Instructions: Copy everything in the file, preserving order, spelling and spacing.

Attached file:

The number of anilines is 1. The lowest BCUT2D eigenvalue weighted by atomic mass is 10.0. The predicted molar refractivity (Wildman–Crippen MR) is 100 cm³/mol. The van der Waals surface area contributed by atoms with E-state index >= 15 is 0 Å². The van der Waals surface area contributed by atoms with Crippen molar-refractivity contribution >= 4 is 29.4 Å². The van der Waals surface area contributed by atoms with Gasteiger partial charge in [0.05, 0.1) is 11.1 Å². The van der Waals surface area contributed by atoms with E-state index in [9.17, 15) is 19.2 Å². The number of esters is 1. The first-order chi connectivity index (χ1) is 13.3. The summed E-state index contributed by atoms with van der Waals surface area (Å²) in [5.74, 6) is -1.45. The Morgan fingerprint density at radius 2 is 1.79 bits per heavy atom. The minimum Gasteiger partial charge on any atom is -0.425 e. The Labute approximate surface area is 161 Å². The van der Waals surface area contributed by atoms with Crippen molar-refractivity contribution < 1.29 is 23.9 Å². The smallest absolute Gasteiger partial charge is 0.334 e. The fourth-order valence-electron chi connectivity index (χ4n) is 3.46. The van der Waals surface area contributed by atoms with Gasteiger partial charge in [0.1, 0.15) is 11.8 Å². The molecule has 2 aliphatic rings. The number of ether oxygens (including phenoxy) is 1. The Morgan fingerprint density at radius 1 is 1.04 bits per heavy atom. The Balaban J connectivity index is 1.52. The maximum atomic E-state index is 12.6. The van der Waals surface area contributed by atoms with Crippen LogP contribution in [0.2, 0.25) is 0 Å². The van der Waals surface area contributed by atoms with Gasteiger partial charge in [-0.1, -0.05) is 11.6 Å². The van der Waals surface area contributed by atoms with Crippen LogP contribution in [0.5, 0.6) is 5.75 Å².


The number of anilines is 1. The lowest BCUT2D eigenvalue weighted by atomic mass is 10.0. The predicted molar refractivity (Wildman–Crippen MR) is 100 cm³/mol. The van der Waals surface area contributed by atoms with E-state index >= 15 is 0 Å². The van der Waals surface area contributed by atoms with Crippen molar-refractivity contribution >= 4 is 29.4 Å². The van der Waals surface area contributed by atoms with Gasteiger partial charge in [0.05, 0.1) is 11.1 Å². The van der Waals surface area contributed by atoms with E-state index in [9.17, 15) is 19.2 Å². The number of esters is 1. The first-order chi connectivity index (χ1) is 13.3. The summed E-state index contributed by atoms with van der Waals surface area (Å²) in [5.74, 6) is -1.45. The Morgan fingerprint density at radius 2 is 1.79 bits per heavy atom. The minimum Gasteiger partial charge on any atom is -0.425 e. The Labute approximate surface area is 161 Å². The van der Waals surface area contributed by atoms with Crippen molar-refractivity contribution < 1.29 is 23.9 Å². The smallest absolute Gasteiger partial charge is 0.334 e. The fourth-order valence-electron chi connectivity index (χ4n) is 3.46. The van der Waals surface area contributed by atoms with Gasteiger partial charge in [0.1, 0.15) is 11.8 Å². The molecule has 2 aliphatic rings. The number of ether oxygens (including phenoxy) is 1. The Morgan fingerprint density at radius 1 is 1.04 bits per heavy atom. The Balaban J connectivity index is 1.52. The maximum atomic E-state index is 12.6. The van der Waals surface area contributed by atoms with Crippen LogP contribution in [0.2, 0.25) is 0 Å². The van der Waals surface area contributed by atoms with Gasteiger partial charge in [-0.1, -0.05) is 11.6 Å². The van der Waals surface area contributed by atoms with Crippen LogP contribution in [0.5, 0.6) is 5.75 Å².